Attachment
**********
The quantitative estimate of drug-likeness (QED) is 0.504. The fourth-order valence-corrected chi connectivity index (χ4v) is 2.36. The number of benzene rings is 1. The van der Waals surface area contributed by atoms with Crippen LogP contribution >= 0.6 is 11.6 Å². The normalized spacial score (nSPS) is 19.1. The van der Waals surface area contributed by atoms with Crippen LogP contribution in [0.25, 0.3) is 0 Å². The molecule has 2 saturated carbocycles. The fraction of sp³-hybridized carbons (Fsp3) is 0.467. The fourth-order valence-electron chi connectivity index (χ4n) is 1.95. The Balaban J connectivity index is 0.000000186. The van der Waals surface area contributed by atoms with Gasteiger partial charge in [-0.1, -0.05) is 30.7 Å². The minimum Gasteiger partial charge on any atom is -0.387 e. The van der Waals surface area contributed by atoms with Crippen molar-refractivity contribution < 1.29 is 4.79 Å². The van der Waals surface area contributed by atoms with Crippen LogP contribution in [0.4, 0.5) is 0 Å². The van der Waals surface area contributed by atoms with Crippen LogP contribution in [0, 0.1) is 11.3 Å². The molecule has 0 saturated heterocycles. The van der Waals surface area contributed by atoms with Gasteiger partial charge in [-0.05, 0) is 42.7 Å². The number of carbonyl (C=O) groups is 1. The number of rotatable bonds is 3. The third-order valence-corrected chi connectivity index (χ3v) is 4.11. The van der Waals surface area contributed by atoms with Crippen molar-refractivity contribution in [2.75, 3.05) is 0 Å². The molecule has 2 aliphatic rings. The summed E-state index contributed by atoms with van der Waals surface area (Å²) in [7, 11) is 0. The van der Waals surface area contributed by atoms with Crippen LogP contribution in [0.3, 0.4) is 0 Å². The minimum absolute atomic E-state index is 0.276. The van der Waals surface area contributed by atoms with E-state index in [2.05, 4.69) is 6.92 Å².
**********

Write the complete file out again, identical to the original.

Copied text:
The quantitative estimate of drug-likeness (QED) is 0.504. The fourth-order valence-corrected chi connectivity index (χ4v) is 2.36. The number of benzene rings is 1. The van der Waals surface area contributed by atoms with Crippen LogP contribution >= 0.6 is 11.6 Å². The normalized spacial score (nSPS) is 19.1. The van der Waals surface area contributed by atoms with Crippen LogP contribution in [0.25, 0.3) is 0 Å². The molecule has 2 saturated carbocycles. The fraction of sp³-hybridized carbons (Fsp3) is 0.467. The fourth-order valence-electron chi connectivity index (χ4n) is 1.95. The Balaban J connectivity index is 0.000000186. The van der Waals surface area contributed by atoms with Gasteiger partial charge in [-0.1, -0.05) is 30.7 Å². The minimum Gasteiger partial charge on any atom is -0.387 e. The van der Waals surface area contributed by atoms with Crippen molar-refractivity contribution < 1.29 is 4.79 Å². The van der Waals surface area contributed by atoms with Crippen LogP contribution in [0.4, 0.5) is 0 Å². The van der Waals surface area contributed by atoms with Crippen LogP contribution in [0, 0.1) is 11.3 Å². The molecule has 0 saturated heterocycles. The van der Waals surface area contributed by atoms with Gasteiger partial charge in [-0.05, 0) is 42.7 Å². The number of carbonyl (C=O) groups is 1. The number of rotatable bonds is 3. The third-order valence-corrected chi connectivity index (χ3v) is 4.11. The van der Waals surface area contributed by atoms with Crippen molar-refractivity contribution in [2.75, 3.05) is 0 Å². The molecule has 2 aliphatic rings. The summed E-state index contributed by atoms with van der Waals surface area (Å²) in [7, 11) is 0. The van der Waals surface area contributed by atoms with Crippen LogP contribution in [0.3, 0.4) is 0 Å². The minimum absolute atomic E-state index is 0.276. The van der Waals surface area contributed by atoms with E-state index in [2.05, 4.69) is 6.92 Å².